The list of expired extenders is long. Among the more popular are the state and local general sales tax deduction, the higher education tuition deduction, the teachers’ classroom expense deduction and the mortgage insurance premium deduction.
Some extenders were made permanent by ATRA. They include the student loan interest deduction, special enhancements to the earned income tax credit, the child tax credit and the child and dependent care credit, as well as special enhancements to the adoption credit and adoption assistance programs.
Any news about the fate of the extenders will likely not come until late in 2014 or even in early 2015. The House and Senate have taken very different approaches to the extenders. The House has passed several extenders in stand-alone bills that would make them permanent. The Senate has taken the traditional approach of wrapping all the extenders in a comprehensive bill (called the EXPIRE Act). When lawmakers return to work after the November elections, the leaders of the House and Senate are expected to confer about how to move the extenders before year-end.
Year-End Business Planning
As with the individual “extenders” that add complexity to planning so do the business incentives that have officially expired after 2013 often referred to as the “business extenders.” These include enhanced Code Sec. 179 expensing, the Work Opportunity Tax Credit (WOTC) and many more. Along with theses extenders there is also the bonus depreciation that has officially expired. We recommend completing tax plans that incorporate the extension of these incentives as well as the final expiration to understand the possible results if they do not get extended.
The ACA now mandates that you carry health insurance or make a shared responsibility payment, unless you’re exempt. For many, employer-provided health insurance, Medicare, or Medicaid satisfies this mandate.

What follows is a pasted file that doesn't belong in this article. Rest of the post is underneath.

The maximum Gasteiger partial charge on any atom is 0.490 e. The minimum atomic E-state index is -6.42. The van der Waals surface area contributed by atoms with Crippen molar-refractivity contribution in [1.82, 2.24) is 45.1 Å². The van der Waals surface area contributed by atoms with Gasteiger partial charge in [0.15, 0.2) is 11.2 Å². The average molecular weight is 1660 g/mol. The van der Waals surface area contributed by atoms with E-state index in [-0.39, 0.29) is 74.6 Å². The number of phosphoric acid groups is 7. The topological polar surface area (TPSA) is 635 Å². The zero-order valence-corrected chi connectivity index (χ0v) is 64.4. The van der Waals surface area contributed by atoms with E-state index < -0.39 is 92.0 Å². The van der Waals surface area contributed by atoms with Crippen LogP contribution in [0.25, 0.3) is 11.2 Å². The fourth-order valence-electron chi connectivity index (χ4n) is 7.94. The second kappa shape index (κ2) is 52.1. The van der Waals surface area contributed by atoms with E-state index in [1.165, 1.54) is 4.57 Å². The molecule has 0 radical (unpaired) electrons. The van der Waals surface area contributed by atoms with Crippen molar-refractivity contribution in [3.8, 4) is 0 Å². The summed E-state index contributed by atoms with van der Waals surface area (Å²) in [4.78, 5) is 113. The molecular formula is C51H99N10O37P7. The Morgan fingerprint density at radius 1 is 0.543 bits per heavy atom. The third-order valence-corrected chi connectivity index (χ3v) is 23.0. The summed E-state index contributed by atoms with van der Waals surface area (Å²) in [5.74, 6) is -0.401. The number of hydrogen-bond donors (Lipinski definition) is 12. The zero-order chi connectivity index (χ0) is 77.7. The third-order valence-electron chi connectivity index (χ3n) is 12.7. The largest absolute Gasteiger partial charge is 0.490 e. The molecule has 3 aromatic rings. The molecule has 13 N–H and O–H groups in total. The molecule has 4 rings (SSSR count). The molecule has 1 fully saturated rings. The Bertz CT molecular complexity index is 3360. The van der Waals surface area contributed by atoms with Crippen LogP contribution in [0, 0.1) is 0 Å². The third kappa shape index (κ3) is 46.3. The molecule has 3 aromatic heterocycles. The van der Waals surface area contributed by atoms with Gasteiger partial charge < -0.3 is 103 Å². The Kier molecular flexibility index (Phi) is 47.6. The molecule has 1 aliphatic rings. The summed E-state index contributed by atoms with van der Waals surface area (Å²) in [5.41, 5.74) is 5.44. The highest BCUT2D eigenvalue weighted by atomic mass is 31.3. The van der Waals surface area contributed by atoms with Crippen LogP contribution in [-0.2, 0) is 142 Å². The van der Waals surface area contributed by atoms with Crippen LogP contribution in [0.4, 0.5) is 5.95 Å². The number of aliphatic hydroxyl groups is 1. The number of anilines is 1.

If you must make a responsibility payment with your 2014 return, you owe 1/12th of the annual payment for each month that you or your dependents are not covered and not exempt.
For 2014, the total annual payment is generally the greater of:
- 1 percent of your household income above the tax return threshold for your filing status (for example, your income above $10,150 if you are younger than 65 and file using Single status, or your income above $22,700 if you file Married Filing Jointly with your spouse and you’re both 65 or older).
- A flat dollar amount of $95 per adult and $47.50 per child, to a maximum of $285.
The annual payment maxes out at the cost of the national average premium for a bronze level health plan available through the Marketplace in 2014 ($2,448 per individual, $12,240 for a family of five or more).
We have a complete interactive 2014 tax planning guide available to you free at www.taxguideonline.com/pwbcpas. Check back frequently for updated information based on the actions of congress.
If you have any questions about the year-end planning considerations we have reviewed or have other planning questions, please contact our office at 763-550-1100